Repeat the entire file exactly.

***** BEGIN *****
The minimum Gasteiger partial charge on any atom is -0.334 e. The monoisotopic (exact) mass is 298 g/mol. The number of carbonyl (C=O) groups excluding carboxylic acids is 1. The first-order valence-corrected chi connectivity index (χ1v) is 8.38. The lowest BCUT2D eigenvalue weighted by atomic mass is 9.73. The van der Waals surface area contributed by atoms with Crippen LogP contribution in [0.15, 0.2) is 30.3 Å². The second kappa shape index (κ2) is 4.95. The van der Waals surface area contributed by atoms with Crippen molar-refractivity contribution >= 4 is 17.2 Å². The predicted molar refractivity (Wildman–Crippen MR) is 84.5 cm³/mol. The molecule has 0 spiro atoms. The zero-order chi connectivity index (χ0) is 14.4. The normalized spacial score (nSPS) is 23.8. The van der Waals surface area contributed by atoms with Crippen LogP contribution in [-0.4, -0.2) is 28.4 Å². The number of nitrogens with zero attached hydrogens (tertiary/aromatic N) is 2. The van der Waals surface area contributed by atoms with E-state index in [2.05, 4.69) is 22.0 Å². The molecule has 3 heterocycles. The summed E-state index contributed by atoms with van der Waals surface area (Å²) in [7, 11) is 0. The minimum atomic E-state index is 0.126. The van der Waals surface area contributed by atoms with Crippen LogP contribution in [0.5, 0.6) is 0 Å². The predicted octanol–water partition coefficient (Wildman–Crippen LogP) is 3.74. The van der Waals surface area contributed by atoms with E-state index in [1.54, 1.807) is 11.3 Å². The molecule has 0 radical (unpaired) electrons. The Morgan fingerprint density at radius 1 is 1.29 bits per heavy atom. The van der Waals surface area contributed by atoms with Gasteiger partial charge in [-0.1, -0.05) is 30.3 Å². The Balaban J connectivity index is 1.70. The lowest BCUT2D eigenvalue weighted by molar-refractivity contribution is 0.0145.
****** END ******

The minimum Gasteiger partial charge on any atom is -0.334 e. The monoisotopic (exact) mass is 298 g/mol. The number of carbonyl (C=O) groups excluding carboxylic acids is 1. The first-order valence-corrected chi connectivity index (χ1v) is 8.38. The lowest BCUT2D eigenvalue weighted by atomic mass is 9.73. The van der Waals surface area contributed by atoms with Crippen LogP contribution in [0.15, 0.2) is 30.3 Å². The second kappa shape index (κ2) is 4.95. The van der Waals surface area contributed by atoms with Crippen molar-refractivity contribution >= 4 is 17.2 Å². The predicted molar refractivity (Wildman–Crippen MR) is 84.5 cm³/mol. The molecule has 0 spiro atoms. The zero-order chi connectivity index (χ0) is 14.4. The normalized spacial score (nSPS) is 23.8. The van der Waals surface area contributed by atoms with Crippen LogP contribution in [-0.4, -0.2) is 28.4 Å². The number of nitrogens with zero attached hydrogens (tertiary/aromatic N) is 2. The van der Waals surface area contributed by atoms with E-state index in [2.05, 4.69) is 22.0 Å². The molecule has 3 heterocycles. The summed E-state index contributed by atoms with van der Waals surface area (Å²) in [7, 11) is 0. The minimum atomic E-state index is 0.126. The van der Waals surface area contributed by atoms with Crippen LogP contribution in [0.5, 0.6) is 0 Å². The predicted octanol–water partition coefficient (Wildman–Crippen LogP) is 3.74. The van der Waals surface area contributed by atoms with E-state index in [1.54, 1.807) is 11.3 Å². The molecule has 0 radical (unpaired) electrons. The Morgan fingerprint density at radius 1 is 1.29 bits per heavy atom. The van der Waals surface area contributed by atoms with Gasteiger partial charge in [-0.1, -0.05) is 30.3 Å². The Balaban J connectivity index is 1.70. The lowest BCUT2D eigenvalue weighted by molar-refractivity contribution is 0.0145.